“Miss Meghan, would you like some tea?” The Upper Elementary student asked. “It’s raspberry tea and really good.”
The raspberry tea went along with the chocolate chip banana bread a student made for their twice-a-month philosophy sessions with Miss Meghan.
Miss Meghan usually can be found among the toddlers at Montessori Tides School, but she approached Miss Jess last year about bringing philosophy to her Upper Elementary students.
With a bachelor’s degree in philosophy, politics and law from Binghamton University in New York and master’s in practical philosophy and applied ethics from the University of North Florida, Miss Meghan has been an adjunct professor in philosophy at UNF since 2011.
She said her expansion into the Upper Elementary classroom was natural one. A few years ago, she developed a “Philosophy for Children” outreach initiative for UNF’s philosophy department.
“Since working on that proposal, I have wanted to do philosophy with children,” she said. “I know children are natural philosophers, and I wanted to give them a platform to practice and refine their philosophical skills.”
“One key aspect of philosophical reasoning is reflective thought,” Miss Meghan said. “Reflective thought fosters critical, imaginative and logical thinking in children, while encouraging them to form their own knowledge about the world and their place in it.”
For a November session, Miss Meghan began with the students proposing questions for them to consider for discussion. Questions included:
- Why do people kill endangered animals?
- Why do people care so much about money?
- Why do people litter?
- Why do people hurt others when they do nothing?
The students then voted on the topic for the day’s discussion, which, after a tie-breaker, was the question about money. Before the discussion began, Miss Meghan brought out the letter R and introduced the concept of reason to the students.
They were encouraged to give reasons in their comments, and it wasn’t long before the reason of greed was brought into their discussion of money.
As the oversize multicolored pompom was passed around the circle, the group discussed such things as conspicuous consumption; the idea of trading; the need for order; and the links between happiness and your job and money.
“It can be frustrating,” Miss Meghan said about listening to all of the different opinions. Philosophy, however, involves the practice of listening to other opinions that you don’t agree with, she added.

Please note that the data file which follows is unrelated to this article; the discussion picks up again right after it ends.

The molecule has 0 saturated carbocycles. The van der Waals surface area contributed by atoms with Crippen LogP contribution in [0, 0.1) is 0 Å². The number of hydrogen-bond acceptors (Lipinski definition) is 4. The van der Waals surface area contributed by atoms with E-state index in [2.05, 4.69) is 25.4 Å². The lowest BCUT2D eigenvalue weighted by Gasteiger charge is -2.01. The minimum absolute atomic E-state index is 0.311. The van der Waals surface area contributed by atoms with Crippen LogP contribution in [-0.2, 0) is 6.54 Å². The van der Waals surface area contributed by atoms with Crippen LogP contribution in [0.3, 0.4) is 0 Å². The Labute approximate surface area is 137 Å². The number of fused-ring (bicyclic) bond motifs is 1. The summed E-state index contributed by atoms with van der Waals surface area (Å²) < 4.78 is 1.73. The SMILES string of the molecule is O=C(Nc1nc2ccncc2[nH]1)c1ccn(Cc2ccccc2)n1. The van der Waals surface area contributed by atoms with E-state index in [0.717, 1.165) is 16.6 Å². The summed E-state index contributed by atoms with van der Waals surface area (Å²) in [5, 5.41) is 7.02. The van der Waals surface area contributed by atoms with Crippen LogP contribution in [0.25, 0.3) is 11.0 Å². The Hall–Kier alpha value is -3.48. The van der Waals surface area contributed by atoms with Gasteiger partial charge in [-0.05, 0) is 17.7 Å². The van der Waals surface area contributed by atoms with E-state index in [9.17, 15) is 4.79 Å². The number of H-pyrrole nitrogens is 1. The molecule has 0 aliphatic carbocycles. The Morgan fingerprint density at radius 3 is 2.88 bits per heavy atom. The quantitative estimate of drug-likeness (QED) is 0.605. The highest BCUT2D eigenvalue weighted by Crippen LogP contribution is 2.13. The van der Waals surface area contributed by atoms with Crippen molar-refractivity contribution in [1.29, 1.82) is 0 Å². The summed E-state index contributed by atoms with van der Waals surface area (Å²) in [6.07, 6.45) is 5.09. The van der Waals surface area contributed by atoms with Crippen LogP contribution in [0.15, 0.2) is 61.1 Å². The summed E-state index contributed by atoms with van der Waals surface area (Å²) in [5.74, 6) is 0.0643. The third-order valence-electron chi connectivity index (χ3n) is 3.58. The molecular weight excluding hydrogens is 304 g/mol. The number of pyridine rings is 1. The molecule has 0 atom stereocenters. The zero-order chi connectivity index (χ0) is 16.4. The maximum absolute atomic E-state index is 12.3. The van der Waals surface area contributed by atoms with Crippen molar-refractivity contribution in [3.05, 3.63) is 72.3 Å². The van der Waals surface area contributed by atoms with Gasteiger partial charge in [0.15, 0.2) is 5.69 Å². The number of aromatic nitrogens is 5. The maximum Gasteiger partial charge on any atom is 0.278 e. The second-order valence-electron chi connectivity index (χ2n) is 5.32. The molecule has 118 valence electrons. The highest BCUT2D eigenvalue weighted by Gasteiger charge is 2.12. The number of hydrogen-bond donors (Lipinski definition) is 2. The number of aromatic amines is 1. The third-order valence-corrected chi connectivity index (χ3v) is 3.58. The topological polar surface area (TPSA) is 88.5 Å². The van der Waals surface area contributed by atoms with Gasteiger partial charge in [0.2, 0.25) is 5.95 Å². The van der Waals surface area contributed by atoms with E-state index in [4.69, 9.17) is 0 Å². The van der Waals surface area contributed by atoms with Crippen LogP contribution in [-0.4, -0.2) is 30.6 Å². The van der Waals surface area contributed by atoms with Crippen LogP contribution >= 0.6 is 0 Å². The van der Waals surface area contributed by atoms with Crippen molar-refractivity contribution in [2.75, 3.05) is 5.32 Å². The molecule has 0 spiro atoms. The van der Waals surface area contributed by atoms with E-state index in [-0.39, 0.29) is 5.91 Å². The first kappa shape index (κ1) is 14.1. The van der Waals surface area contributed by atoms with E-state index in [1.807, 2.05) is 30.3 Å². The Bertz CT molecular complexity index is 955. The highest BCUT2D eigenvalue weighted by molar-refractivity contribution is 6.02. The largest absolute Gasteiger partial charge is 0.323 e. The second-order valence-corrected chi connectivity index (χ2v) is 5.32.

“They are beginning to entertain ideas they may not personally fully agree with,” she said, “and, overall, we are all learning, together, how to foster a safe and respectful place for philosophical and moral inquiry, which has value in itself, in my opinion.”
Miss Jess said, “I feel that this method of Socratic discourse is a habit they are building to question their own emotion and validate themselves. In light of our current political environment, they are practicing an advanced version of grace and courtesy.”
After introducing the concept of reason, Miss Meghan followed up in the next session by introducing the Thinker’s Toolkit. The toolkit, which she presented in chart form, included those ideas that support reason: assumption, inference, truth, example and counter-example.
“Philosophy is rooted in asking questions and giving reasons for our answers,” Miss Meghan said.
Miss Meghan worked through the chart with the students using different scenarios, with the first being Tina sneezed.
- Assumption: People who sneeze have colds.
- Inference: Tina has a cold.
- Truth: Sometimes
- Example: My mom had a cold and sneezed.
- Counter-example: People with allergies sneeze.
After working through part of the chart with the students, she then let them finish filling it out.
After discussing how they filled in the rest of their charts, Miss Meghan talked about how all of the students were working with the same idea, such as “Tim’s eyes are closed,” yet they came up with different inferences.
“What do we need to be careful about in our own assumptions?” she asked.
One student said, “Assumptions can be labeling someone. It can be a totally different story.”
The exercise allowed the students to see how the conclusions they draw based on one piece of information may not be true and how important it is to be aware of how we treat others.
“I love philosophy with students of all ages, including adults,” Miss Meghan said. “But I will say that after a few months of working with students in the Upper Elementary classroom, I feel like they are truly in a sensitive period for this kind of thinking and reflection.”